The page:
HEALTH kicks, diets and bandwagons. I’m not keen to jump on any of them.
I fidget when I open a “low calorie” wine. It doesn’t sit well with me. The day I tasted FirstCape Light someone on Twitter coincidentally asked me to recommend a “nice low-calorie wine”.
I replied that “nice” “low calorie” and “wine” aren’t words I would use in the same sentence.
I’d sooner have a glass of water and just one glass of “normal” wine rather than forego the treat of an after-work vino. Is that wrong?
It appears many of you are buying wines with fewer calories and lighter alcohol. The lighter style wine category has grown 34.7% in the past 12 months, with the market worth £38m. FirstCape’s value alone is £22m – a 60% share of the market, according to data from Nielsen.
As these wines are lower in alcohol consumers pay less duty on the wine itself.
Call me a cynic, but that begs the question whether there’s more profit to be made – because fewer grapes are used to make these kind of wines. But hey, I’m not here to do sums. I enjoy wine. I’m not brilliant at logarithms.
To FirstCape Light. It sells in Morrisons and Tesco in both a drink-responsibly 50cl bottle (RRP £3.99) or 75cl (RRP £5.99).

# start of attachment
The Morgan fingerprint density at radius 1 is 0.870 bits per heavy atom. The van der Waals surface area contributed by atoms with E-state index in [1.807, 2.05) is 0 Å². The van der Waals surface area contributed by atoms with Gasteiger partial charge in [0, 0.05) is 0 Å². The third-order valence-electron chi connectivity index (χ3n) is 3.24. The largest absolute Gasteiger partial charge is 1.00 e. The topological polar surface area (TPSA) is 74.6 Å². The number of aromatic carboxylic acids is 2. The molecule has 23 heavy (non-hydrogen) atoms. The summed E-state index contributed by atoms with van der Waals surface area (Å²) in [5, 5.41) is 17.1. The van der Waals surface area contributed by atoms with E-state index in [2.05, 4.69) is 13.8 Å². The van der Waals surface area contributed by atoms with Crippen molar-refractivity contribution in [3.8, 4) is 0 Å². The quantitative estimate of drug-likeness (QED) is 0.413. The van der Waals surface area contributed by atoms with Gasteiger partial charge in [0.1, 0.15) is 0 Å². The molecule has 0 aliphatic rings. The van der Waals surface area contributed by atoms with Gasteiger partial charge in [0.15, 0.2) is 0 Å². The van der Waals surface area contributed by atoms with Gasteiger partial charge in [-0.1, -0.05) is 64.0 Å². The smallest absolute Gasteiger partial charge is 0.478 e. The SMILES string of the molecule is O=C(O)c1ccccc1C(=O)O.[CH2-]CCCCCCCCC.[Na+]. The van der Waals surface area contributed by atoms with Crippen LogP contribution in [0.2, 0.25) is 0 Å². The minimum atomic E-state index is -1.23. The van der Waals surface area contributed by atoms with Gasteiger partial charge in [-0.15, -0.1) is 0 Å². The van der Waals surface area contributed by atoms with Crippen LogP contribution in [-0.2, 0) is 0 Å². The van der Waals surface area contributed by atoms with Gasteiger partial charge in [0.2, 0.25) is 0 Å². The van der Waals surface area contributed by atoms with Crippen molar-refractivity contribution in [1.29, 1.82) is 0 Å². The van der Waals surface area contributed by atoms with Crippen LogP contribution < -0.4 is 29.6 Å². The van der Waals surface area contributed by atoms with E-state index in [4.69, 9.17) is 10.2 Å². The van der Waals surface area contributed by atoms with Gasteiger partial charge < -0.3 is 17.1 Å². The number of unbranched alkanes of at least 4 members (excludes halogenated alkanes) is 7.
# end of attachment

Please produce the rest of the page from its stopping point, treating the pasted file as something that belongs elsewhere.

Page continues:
FirstCape Light is 5.5% ABV with 57 calories per glass (compared with 74 calories in a standard FirstCape 125ml glass).
All the varieties are in still or sparkling and come in various styles; Italian pinot grigio (oh my – an oft, mass-produced, light, insipid wine made even lighter?) Californian zinfandel, and the wine I tasted, a still New Zealand Sauvignon Blanc.
The back of my bottle declared it was a “mixed drink” with 43% sauvignon blanc and 57 per cent 0% ABV alcohol mixer. I don’t know what that was. On the nose? Watered down lime cordial. To taste? Spritzy lime cordial with high acidity. No finish, but certainly a high level of cheek-watering zizz akin to a sauvignon blanc.
I’m not a fan; but if you’re counting calories, you may well be.
If it’s lower alcohol you want try The Wine Society’s Saar Riesling (£8.95, www.thewinesociety.com) which is a sensible 10% ABV. It’s medium dry with an edge of green fruits and a lovely light humming-bird wisp of white flowers. Enjoy one sensible glass – oh well, two if you must.
ALSO in my glass this week ... I’ve savoured Errazuriz Estate Sangiovese 2010, (£9.99, Tesco) from the Aconcagua Valley In Chile. No low alcohol here, with a punchy 13.5%. The small grapes – more synonymous with Tuscany than Chile – were hand-picked after spending warm summer days cooled by afternoon Pacific breezes. After eight months in French and American oak barrels, the result is a softly-rounded medium to full bodied red with the sweetness of cherries and figs. A smooth wine with a good finish which was perfect with a simple steak and creamy-mustard baked potatoes.
THE Wall to Wall Gallery in the Metquarter Liverpool is holding an informal wine and cheese evening next Thursday (October 25) from 6pm-8pm. Wine merchant, Scatchards and the Liverpool Cheese Company will be tickling the tastebuds as guests listen to music and browse the artworks. Register on the guest list by contacting Wall to Wall Gallery on 0151 227 4844.